- The repeated phrase or sentence is a natural hesitation filler and fills a gap in the conversation which otherwise might turn into quite an embarrassing experience.
- It simply helps to form their answers because of an innate human ability to mimic each other.
Personally I’ve noticed it happen all the time when I speak with my friend at work, and by the way – he’s a native English speaker, so you can’t really accuse him of not being able to speak properly and repeat my questions only to fill awkward gaps in his speech!
In the context of improving our English fluency, I think it’s quite obvious that such repetition allows us, foreigners, to memorize new phrases and terms. In the above example the phrase ‘the most likely outcome’ is a typical English collocation, and it will definitely come in handy for you as a foreign English speaker.
It’s not ‘the most possible outcome’ or ‘the most plausible outcome’ (don’t get me wrong – they’re valid phrases but it’s not what native English speakers would say most often!) which warrant repetition and memorization; it’s exactly that phrase – ‘the most LIKELY outcome’.
So, how else do we, foreigners, get to learn such word chunks if not by repeating them?
Repeating Any Other Word Combination You’ve Heard
Earlier on During the Conversation
By the way, it’s not only the questions that people repeat during conversations.
During any conversation, people interrupt each other, drop hints and finish each other’s sentences, and in that process repetition plays a significant role as well.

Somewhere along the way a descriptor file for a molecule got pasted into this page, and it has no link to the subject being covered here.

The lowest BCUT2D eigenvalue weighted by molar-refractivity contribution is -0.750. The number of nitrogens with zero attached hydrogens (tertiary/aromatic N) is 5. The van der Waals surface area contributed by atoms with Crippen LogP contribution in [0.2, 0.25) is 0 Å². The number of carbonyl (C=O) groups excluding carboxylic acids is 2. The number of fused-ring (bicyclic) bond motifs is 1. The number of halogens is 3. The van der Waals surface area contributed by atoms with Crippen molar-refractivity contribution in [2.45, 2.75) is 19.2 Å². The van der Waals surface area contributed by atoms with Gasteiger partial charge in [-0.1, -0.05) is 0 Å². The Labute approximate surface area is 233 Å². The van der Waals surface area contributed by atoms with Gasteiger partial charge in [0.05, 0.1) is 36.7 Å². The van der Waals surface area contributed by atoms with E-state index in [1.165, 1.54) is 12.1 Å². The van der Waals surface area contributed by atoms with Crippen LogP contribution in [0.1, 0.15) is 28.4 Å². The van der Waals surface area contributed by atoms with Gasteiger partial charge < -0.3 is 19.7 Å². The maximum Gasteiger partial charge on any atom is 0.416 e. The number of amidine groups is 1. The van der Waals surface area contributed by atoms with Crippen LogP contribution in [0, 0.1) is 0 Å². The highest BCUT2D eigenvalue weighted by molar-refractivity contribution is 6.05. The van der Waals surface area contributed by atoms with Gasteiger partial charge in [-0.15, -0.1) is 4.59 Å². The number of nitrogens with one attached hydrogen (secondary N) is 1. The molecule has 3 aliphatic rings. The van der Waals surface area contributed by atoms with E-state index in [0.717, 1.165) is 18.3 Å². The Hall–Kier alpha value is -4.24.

Not being able to put your thoughts in the right words?
It happens more often that you may think, and it also happens to native English speakers. So what do you think a person is going to do when they’re stuck for words, and the conversation partner helps them out by saying just the phrase or word they’re obviously looking for?
Of course, they’re going to repeat it, and then continue whatever it is that they were saying ❗
So once again – repeating what the other person has said, see?
Here’s an example:
“Did you just hear the news? This new government policy of… err…”
“Yes, this new government policy of social inclusion is really gaining momentum!”
Again – the English collocation ‘social inclusion’ is what your conversation partner was struggling to remember. You helped him to recall that phrase, and then he continued his thought by repeating the whole sentence with that phrase in it.
For a native English speaker it’s no big deal; for us, foreigners, it should serve as an effective tool of learning naturally occurring English speech patterns.
Of course, I’m not saying that you should start repeating every single word you’re being told – that would make you sound like a parrot!
What I’m trying to get across here in this article is that you can make a big difference to your English fluency by being aware of how repetition works in real life, and how you can use it to your advantage by purposefully repeating and memorizing English collocations and idiomatic expressions!
P.S. Would you like to find out why I’m highlighting some of the text in red? Read this article and you’ll learn why it’s so important to learn idiomatic expressions and how it will help you to improve your spoken English!
P.S.S. Are you serious about your spoken English improvement? Check out my English Harmony System HERE!